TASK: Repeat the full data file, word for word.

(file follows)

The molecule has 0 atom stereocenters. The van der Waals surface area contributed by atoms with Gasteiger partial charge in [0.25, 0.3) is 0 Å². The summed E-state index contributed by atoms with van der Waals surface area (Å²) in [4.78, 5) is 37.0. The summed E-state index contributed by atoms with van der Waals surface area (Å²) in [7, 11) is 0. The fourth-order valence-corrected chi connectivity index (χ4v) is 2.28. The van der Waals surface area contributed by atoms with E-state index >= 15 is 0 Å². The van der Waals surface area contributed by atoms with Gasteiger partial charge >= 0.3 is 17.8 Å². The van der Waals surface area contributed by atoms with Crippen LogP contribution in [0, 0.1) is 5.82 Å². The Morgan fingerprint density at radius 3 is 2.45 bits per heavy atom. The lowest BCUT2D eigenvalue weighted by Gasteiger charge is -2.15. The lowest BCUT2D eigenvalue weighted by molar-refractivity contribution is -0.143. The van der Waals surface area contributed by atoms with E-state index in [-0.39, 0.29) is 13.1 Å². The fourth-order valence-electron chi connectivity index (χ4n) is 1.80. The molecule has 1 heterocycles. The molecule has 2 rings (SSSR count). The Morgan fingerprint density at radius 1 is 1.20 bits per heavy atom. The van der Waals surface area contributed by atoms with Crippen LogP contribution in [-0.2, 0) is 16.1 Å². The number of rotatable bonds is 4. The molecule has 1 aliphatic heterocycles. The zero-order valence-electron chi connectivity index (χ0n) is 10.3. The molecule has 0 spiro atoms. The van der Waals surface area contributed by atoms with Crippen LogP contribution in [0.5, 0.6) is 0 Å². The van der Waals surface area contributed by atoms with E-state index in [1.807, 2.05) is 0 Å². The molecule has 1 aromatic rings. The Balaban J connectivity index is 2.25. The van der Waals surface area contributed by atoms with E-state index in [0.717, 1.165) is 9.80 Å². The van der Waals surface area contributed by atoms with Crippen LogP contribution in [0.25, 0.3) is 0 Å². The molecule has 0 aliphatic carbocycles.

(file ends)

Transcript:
The molecule has 0 atom stereocenters. The van der Waals surface area contributed by atoms with Gasteiger partial charge in [0.25, 0.3) is 0 Å². The summed E-state index contributed by atoms with van der Waals surface area (Å²) in [4.78, 5) is 37.0. The summed E-state index contributed by atoms with van der Waals surface area (Å²) in [7, 11) is 0. The fourth-order valence-corrected chi connectivity index (χ4v) is 2.28. The van der Waals surface area contributed by atoms with E-state index >= 15 is 0 Å². The van der Waals surface area contributed by atoms with Gasteiger partial charge >= 0.3 is 17.8 Å². The van der Waals surface area contributed by atoms with Crippen LogP contribution in [0, 0.1) is 5.82 Å². The Morgan fingerprint density at radius 3 is 2.45 bits per heavy atom. The lowest BCUT2D eigenvalue weighted by Gasteiger charge is -2.15. The lowest BCUT2D eigenvalue weighted by molar-refractivity contribution is -0.143. The van der Waals surface area contributed by atoms with E-state index in [-0.39, 0.29) is 13.1 Å². The fourth-order valence-electron chi connectivity index (χ4n) is 1.80. The molecule has 1 heterocycles. The molecule has 2 rings (SSSR count). The Morgan fingerprint density at radius 1 is 1.20 bits per heavy atom. The van der Waals surface area contributed by atoms with Crippen LogP contribution in [-0.2, 0) is 16.1 Å². The number of rotatable bonds is 4. The molecule has 1 aliphatic heterocycles. The zero-order valence-electron chi connectivity index (χ0n) is 10.3. The molecule has 0 spiro atoms. The van der Waals surface area contributed by atoms with Crippen LogP contribution in [0.5, 0.6) is 0 Å². The van der Waals surface area contributed by atoms with E-state index in [1.807, 2.05) is 0 Å². The molecule has 1 aromatic rings. The Balaban J connectivity index is 2.25. The van der Waals surface area contributed by atoms with E-state index in [0.717, 1.165) is 9.80 Å². The van der Waals surface area contributed by atoms with Crippen LogP contribution in [0.25, 0.3) is 0 Å². The molecule has 0 aliphatic carbocycles.